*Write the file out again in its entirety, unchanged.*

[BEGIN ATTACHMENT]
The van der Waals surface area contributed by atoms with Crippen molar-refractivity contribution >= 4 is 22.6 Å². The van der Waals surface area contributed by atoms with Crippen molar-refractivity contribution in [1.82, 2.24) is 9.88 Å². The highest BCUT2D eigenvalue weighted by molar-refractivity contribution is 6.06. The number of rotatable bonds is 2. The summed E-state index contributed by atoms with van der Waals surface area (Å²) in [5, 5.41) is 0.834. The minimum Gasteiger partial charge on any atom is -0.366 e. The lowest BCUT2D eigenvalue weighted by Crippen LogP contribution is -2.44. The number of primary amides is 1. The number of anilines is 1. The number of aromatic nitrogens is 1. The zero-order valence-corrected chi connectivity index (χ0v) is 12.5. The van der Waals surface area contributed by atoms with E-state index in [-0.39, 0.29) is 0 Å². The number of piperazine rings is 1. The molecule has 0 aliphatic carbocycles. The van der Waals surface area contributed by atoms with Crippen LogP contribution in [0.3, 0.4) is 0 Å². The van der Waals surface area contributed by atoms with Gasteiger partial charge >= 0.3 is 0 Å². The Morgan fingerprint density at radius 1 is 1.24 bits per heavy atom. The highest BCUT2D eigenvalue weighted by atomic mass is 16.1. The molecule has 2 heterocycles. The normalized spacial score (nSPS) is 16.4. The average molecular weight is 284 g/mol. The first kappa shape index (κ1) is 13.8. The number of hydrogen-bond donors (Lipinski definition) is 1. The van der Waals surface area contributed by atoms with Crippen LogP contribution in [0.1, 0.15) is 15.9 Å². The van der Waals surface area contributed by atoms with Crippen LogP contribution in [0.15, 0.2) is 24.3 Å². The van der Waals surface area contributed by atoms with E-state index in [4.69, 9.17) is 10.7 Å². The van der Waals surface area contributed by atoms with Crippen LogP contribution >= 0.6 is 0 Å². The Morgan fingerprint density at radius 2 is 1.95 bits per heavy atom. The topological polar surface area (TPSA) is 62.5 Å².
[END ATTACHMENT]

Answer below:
The van der Waals surface area contributed by atoms with Crippen molar-refractivity contribution >= 4 is 22.6 Å². The van der Waals surface area contributed by atoms with Crippen molar-refractivity contribution in [1.82, 2.24) is 9.88 Å². The highest BCUT2D eigenvalue weighted by molar-refractivity contribution is 6.06. The number of rotatable bonds is 2. The summed E-state index contributed by atoms with van der Waals surface area (Å²) in [5, 5.41) is 0.834. The minimum Gasteiger partial charge on any atom is -0.366 e. The lowest BCUT2D eigenvalue weighted by Crippen LogP contribution is -2.44. The number of primary amides is 1. The number of anilines is 1. The number of aromatic nitrogens is 1. The zero-order valence-corrected chi connectivity index (χ0v) is 12.5. The van der Waals surface area contributed by atoms with E-state index in [-0.39, 0.29) is 0 Å². The number of piperazine rings is 1. The molecule has 0 aliphatic carbocycles. The van der Waals surface area contributed by atoms with Crippen LogP contribution in [0.3, 0.4) is 0 Å². The van der Waals surface area contributed by atoms with Gasteiger partial charge >= 0.3 is 0 Å². The Morgan fingerprint density at radius 1 is 1.24 bits per heavy atom. The highest BCUT2D eigenvalue weighted by atomic mass is 16.1. The molecule has 2 heterocycles. The normalized spacial score (nSPS) is 16.4. The average molecular weight is 284 g/mol. The first kappa shape index (κ1) is 13.8. The number of hydrogen-bond donors (Lipinski definition) is 1. The van der Waals surface area contributed by atoms with Crippen LogP contribution in [0.1, 0.15) is 15.9 Å². The van der Waals surface area contributed by atoms with Crippen LogP contribution in [0.15, 0.2) is 24.3 Å². The van der Waals surface area contributed by atoms with E-state index in [4.69, 9.17) is 10.7 Å². The van der Waals surface area contributed by atoms with Crippen LogP contribution >= 0.6 is 0 Å². The Morgan fingerprint density at radius 2 is 1.95 bits per heavy atom. The topological polar surface area (TPSA) is 62.5 Å².